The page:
Five Tips for Writing Realistic Dialogue
Great storytelling requires great dialogue.
Used well, dialogue is one of your best tools for showcasing character, revealing backstory, and moving your plot forward.
It’s often said that every line of dialogue in your novel should serve two functions:
1. It should reveal character
2. And/or it should move the story forward
There’s a bit of wiggle-room, but largely if your dialogue doesn’t serve at least one of these functions, you should probably cut it.
Another sticking point for authors can be writing realistic dialogue. Dialogue that reads wooden or stilted (think of an eight-year old child speaking like a wizened grandmother) draws attention to itself and can impede the enjoyment of a good story. Full realism, though, should also be avoided. Think to a recent conversation you had in real life; it was probably littered with false starts, stutters, ums and ers, trailing off and interruptions. If we were to transcribe all this onto the written page, I don’t think there is a reader alive who would have the patience to slog through it.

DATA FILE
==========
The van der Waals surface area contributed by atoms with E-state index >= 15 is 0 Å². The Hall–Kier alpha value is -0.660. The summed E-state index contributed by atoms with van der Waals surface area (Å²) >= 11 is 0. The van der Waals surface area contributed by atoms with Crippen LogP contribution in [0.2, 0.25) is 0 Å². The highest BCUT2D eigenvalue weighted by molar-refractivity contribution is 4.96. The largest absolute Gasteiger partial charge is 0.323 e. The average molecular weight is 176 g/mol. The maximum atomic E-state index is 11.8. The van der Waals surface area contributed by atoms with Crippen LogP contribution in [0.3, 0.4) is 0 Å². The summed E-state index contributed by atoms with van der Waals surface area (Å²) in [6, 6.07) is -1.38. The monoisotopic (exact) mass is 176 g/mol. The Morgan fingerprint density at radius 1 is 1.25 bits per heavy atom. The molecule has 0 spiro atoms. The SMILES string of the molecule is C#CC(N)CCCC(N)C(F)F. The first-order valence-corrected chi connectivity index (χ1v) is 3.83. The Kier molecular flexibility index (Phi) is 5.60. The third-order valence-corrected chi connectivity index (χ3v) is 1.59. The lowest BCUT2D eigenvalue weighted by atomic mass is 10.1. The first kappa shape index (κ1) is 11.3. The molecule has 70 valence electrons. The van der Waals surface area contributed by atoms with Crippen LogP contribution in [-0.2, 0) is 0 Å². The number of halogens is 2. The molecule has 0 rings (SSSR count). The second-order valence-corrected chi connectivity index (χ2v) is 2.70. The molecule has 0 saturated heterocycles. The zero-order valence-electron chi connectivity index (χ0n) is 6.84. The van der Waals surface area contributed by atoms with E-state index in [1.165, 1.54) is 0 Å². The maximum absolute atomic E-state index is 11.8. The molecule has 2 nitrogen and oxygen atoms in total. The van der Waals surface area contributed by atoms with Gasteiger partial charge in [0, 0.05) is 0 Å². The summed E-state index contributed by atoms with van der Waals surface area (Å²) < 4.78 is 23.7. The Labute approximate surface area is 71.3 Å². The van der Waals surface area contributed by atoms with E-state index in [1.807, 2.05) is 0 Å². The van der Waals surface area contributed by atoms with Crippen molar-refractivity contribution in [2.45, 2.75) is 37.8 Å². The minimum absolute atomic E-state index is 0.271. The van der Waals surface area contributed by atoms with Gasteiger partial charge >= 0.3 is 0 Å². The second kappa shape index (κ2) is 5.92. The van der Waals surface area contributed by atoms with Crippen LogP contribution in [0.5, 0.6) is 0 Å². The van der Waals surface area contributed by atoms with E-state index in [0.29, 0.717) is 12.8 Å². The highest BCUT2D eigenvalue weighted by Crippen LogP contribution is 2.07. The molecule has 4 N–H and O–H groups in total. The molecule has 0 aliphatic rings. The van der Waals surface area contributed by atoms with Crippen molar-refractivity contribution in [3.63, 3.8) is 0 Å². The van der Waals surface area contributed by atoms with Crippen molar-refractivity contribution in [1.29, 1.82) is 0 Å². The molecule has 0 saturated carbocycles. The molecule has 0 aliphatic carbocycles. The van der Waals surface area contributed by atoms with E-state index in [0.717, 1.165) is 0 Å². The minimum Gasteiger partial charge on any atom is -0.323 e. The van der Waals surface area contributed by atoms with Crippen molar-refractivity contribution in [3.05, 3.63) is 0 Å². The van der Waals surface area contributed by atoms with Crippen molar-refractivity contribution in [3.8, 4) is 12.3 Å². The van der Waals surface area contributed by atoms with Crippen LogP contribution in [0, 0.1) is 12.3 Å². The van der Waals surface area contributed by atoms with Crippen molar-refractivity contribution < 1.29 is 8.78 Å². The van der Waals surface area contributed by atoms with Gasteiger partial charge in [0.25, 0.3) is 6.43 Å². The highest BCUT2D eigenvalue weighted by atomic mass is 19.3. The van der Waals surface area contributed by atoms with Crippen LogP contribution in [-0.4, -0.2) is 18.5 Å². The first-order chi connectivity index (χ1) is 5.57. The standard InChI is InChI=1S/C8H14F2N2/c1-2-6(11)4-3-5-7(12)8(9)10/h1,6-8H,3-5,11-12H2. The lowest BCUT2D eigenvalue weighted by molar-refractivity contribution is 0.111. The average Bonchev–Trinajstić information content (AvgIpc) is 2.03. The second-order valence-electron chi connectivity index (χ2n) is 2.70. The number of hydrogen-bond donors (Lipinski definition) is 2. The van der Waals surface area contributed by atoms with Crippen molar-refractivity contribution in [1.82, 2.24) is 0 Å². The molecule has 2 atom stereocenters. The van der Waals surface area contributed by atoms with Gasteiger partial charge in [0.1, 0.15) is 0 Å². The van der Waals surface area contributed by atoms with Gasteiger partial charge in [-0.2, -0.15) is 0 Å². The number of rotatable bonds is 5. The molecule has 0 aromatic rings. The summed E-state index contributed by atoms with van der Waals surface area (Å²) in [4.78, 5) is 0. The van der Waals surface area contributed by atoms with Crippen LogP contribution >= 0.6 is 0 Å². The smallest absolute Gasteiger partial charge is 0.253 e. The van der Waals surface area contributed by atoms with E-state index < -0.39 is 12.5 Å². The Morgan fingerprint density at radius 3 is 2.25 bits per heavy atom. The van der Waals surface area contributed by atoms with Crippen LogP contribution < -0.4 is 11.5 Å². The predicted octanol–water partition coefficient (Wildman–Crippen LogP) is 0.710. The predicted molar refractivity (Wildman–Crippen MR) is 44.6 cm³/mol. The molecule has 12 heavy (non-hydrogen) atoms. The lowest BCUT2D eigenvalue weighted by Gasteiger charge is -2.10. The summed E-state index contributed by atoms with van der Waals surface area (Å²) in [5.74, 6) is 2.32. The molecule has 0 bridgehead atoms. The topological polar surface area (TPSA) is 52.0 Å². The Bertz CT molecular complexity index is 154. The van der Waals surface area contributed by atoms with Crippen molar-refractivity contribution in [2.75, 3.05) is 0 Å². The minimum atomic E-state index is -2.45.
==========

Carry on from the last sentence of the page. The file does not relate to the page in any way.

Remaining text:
The trick to writing good dialogue is that it should sound realistic enough that wouldn’t sound jarring to the human ear, yet not be so true to life that it bores the reader to tears.
I think James Scott-Bell puts it well in his book How to Write Dazzling Dialogue:
“Dialogue isn’t real-life speech. It is stylized speech for which the author, through the characters, has a purpose.…What we do is render something that feels real but is intended to create a desired effect.”
Here’s five tips for writing dialogue that sparkles.
First, study how real people speak
Go out into the world and really pay attention to how people speak to each other. Listen to the radio. Watch reality TV. Transcribe conversations and notice the rhythm and idiosyncrasies of people’s speech. Notice how person A has his own slang, he peppers his speech with certain words or phrases and uses certain cultural references, where person B reaches for others, and think about how their choice of words is linked to their upbringing, education, and life experience.
Then cut out the crap